“Who Do You Tell?”™ (“WDYT?”™)
Child Sexual Abuse Safety and Education Program
A child sexual abuse program is vital for the health and safety of every community, and every person has a role to play in keeping our children safe.
CCASA owns the rights to and delivers the child sexual abuse safety program “Who Do You Tell?”™ (“WDYT?”™) in both Public and Catholic schools within Calgary. Using a three pronged approach by educating children, parents and teachers, the curriculum empowers adults to address the issues related to child sexual abuse in a safe, compassionate and energizing format.
We do believe that it is important to educate children on child sexual abuse just as they receive other safety information about other areas of concerns (i.e. fire safety; staying home alone safety, pool safety etc.) as it is important that they have the knowledge and tools to recognize abuse and tell an adult if something were to happen to them.
The “WDYT?”™ program has been reviewed and gone though best practices and has been found to be an effective program in helping to reduce the risk of child sexual abuse and its effect on victims and families. It has also been evaluated as an effective tool in detecting young sexual offenders who may be abusing thus allowing them to access resources and receive treatment for this behaviour much earlier in their lives.
Impact of child sexual abuse:
The magnitude of the problem of child sexual abuse and the resulting consequences for children, their families and society increases the need for appropriate, accurate and ethical child sexual abuse education. Children who have been sexually abused are at a greater risk to experience short and long term trauma symptoms. These include but are not limited to:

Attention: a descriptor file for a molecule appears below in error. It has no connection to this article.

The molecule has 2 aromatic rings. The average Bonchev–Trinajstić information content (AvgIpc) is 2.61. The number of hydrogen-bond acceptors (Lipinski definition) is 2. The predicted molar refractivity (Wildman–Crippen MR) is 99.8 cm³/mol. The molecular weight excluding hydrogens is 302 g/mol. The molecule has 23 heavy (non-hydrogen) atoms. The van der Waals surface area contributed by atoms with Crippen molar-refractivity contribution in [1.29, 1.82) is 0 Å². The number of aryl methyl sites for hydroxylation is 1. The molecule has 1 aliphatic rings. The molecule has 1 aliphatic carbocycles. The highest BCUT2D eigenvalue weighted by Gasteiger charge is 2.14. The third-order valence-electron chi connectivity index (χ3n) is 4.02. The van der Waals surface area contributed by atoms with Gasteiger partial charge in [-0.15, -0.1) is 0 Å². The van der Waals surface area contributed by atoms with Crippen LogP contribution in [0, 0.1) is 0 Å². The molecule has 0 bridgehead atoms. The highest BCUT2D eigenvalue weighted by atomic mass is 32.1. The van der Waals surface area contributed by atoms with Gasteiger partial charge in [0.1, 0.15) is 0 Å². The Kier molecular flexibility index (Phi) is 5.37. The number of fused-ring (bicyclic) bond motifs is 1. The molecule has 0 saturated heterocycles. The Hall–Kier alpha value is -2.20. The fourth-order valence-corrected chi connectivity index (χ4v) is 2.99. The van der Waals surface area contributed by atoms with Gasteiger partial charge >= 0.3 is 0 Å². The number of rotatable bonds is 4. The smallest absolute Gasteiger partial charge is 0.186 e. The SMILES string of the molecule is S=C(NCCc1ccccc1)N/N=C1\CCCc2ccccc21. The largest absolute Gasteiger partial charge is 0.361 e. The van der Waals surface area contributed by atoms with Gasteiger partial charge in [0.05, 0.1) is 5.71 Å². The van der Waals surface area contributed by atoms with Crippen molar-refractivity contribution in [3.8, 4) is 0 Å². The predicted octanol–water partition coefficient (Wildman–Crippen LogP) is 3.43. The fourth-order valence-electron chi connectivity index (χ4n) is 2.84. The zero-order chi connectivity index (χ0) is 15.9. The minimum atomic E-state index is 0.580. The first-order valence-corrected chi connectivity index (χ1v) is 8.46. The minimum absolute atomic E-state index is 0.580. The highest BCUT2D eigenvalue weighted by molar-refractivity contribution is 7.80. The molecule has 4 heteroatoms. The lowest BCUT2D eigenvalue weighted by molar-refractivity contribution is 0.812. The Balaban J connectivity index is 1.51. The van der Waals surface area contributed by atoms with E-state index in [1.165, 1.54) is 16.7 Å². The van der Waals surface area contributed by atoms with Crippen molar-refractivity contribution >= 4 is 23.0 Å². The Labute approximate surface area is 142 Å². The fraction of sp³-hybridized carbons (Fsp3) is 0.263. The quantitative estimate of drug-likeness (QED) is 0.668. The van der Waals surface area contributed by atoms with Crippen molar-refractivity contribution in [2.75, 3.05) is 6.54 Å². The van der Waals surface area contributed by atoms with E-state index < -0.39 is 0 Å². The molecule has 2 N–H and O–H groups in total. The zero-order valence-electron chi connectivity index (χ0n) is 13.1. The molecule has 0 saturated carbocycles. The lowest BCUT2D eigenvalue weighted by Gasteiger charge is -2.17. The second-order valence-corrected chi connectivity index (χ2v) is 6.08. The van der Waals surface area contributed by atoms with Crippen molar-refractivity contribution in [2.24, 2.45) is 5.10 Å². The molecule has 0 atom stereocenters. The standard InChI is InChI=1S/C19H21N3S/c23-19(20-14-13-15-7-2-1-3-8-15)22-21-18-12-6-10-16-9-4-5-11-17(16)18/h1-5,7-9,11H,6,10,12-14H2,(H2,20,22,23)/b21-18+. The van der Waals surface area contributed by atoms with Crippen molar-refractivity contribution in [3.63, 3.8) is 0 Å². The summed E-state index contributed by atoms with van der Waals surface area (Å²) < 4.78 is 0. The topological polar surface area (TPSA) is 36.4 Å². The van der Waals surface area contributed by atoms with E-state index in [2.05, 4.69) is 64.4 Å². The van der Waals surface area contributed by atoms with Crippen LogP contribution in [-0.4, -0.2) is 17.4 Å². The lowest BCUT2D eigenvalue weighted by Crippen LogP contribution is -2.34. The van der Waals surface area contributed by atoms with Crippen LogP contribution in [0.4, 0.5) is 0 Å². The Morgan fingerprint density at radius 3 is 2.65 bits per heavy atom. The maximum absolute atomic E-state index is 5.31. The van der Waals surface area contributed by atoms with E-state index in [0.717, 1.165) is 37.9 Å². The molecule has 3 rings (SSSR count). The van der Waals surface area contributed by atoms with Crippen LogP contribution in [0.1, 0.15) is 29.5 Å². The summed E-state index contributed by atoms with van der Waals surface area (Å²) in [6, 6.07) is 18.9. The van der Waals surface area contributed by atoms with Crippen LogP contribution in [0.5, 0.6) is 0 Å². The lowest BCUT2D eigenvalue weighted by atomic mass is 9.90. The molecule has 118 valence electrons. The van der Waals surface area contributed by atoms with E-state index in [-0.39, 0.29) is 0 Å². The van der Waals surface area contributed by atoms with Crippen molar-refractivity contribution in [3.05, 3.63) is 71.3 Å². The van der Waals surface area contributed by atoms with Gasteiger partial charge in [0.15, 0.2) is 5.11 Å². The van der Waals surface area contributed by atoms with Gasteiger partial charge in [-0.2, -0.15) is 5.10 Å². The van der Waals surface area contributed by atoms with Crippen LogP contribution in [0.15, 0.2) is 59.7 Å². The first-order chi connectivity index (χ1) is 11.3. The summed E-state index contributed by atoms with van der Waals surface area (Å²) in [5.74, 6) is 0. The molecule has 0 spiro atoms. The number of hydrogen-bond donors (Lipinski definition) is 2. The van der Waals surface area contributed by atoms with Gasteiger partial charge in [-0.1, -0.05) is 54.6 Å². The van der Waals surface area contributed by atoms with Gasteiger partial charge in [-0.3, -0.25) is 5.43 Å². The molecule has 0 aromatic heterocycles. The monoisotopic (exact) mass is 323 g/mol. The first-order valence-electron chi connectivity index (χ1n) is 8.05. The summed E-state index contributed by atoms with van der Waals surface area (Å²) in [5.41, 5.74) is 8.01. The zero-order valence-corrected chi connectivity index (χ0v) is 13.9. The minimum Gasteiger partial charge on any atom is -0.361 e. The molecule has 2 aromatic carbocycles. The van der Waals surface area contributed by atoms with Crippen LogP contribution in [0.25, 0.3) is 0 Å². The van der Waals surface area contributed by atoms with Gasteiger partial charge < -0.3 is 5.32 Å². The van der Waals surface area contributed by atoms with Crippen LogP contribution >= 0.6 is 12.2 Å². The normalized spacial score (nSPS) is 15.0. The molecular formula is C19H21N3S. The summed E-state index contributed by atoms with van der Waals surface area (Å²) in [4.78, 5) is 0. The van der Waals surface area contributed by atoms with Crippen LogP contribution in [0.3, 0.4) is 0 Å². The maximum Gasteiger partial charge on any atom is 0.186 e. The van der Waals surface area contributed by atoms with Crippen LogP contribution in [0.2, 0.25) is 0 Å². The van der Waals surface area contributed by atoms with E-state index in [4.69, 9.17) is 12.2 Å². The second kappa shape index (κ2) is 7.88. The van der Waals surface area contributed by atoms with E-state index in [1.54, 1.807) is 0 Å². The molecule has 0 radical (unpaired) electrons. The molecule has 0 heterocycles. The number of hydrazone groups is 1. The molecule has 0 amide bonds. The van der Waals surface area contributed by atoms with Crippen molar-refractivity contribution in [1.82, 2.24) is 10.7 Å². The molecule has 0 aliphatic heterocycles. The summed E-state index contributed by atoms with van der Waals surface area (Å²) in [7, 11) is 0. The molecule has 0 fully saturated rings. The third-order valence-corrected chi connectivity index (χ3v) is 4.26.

- not feeling safe in the world
- difficulty trusting themselves and others
- low self esteem, anger
- over achieving
- under achieving
- significant and varied fears about the world
- running away
- dropping out of school
- becoming involved with the Criminal Justice system.
Prevention of child sexual abuse and early intervention for child victims will benefit children and their families and reduce the rate of many of these difficulties.
It is important they know enough information in order to have some options should something happen to them. More importantly, CCASA believes that parents and teachers need information about this issue and how to address it with their children and/or in the event that something happens to a child they know. Parents are encouraged to be the primary educators for their children beginning at an early age, concerning child sexual abuse and are taught how to talk comfortably with them on this sensitive topic. Parents and teachers are taught to identify indicators of child sexual abuse, and are given support and information on how to deal with disclosures of child sexual abuse. Overall, CCASA believes that education and information empowers individuals to take action in response to child sexual abuse.
For more information about CCASA’s “Who Do You Tell?”™ Child Sexual Abuse and Safety Program or to arrange a presentation for your school or children’s group, please visit www.whodoyoutell.com or e-mail email@example.com or call 403-237-6905.